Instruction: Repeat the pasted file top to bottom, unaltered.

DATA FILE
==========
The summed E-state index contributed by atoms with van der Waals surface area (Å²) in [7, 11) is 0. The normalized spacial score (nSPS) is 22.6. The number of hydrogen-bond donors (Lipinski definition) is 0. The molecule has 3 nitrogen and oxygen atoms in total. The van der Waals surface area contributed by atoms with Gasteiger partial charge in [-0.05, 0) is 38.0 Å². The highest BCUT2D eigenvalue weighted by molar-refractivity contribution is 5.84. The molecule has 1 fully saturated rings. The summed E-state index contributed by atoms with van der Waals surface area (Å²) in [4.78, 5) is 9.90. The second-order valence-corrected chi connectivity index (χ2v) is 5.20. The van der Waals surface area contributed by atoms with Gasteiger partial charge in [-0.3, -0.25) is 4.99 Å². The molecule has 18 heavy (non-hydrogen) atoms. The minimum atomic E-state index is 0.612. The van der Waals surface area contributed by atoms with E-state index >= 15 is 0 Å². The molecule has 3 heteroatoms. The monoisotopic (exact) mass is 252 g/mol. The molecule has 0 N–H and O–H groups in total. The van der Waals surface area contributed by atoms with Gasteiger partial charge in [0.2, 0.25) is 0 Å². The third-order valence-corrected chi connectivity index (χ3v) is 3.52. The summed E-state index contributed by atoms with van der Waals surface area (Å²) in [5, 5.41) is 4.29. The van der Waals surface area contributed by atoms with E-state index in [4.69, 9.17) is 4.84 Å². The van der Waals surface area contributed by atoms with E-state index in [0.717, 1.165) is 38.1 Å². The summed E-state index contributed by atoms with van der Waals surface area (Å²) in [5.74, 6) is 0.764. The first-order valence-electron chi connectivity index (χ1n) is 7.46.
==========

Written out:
The summed E-state index contributed by atoms with van der Waals surface area (Å²) in [7, 11) is 0. The normalized spacial score (nSPS) is 22.6. The number of hydrogen-bond donors (Lipinski definition) is 0. The molecule has 3 nitrogen and oxygen atoms in total. The van der Waals surface area contributed by atoms with Gasteiger partial charge in [-0.05, 0) is 38.0 Å². The highest BCUT2D eigenvalue weighted by molar-refractivity contribution is 5.84. The molecule has 1 fully saturated rings. The summed E-state index contributed by atoms with van der Waals surface area (Å²) in [4.78, 5) is 9.90. The second-order valence-corrected chi connectivity index (χ2v) is 5.20. The van der Waals surface area contributed by atoms with Gasteiger partial charge in [-0.3, -0.25) is 4.99 Å². The molecule has 18 heavy (non-hydrogen) atoms. The minimum atomic E-state index is 0.612. The van der Waals surface area contributed by atoms with E-state index >= 15 is 0 Å². The molecule has 3 heteroatoms. The monoisotopic (exact) mass is 252 g/mol. The molecule has 0 N–H and O–H groups in total. The van der Waals surface area contributed by atoms with Gasteiger partial charge in [0.2, 0.25) is 0 Å². The third-order valence-corrected chi connectivity index (χ3v) is 3.52. The summed E-state index contributed by atoms with van der Waals surface area (Å²) in [5, 5.41) is 4.29. The van der Waals surface area contributed by atoms with E-state index in [4.69, 9.17) is 4.84 Å². The van der Waals surface area contributed by atoms with E-state index in [0.717, 1.165) is 38.1 Å². The summed E-state index contributed by atoms with van der Waals surface area (Å²) in [5.74, 6) is 0.764. The first-order valence-electron chi connectivity index (χ1n) is 7.46.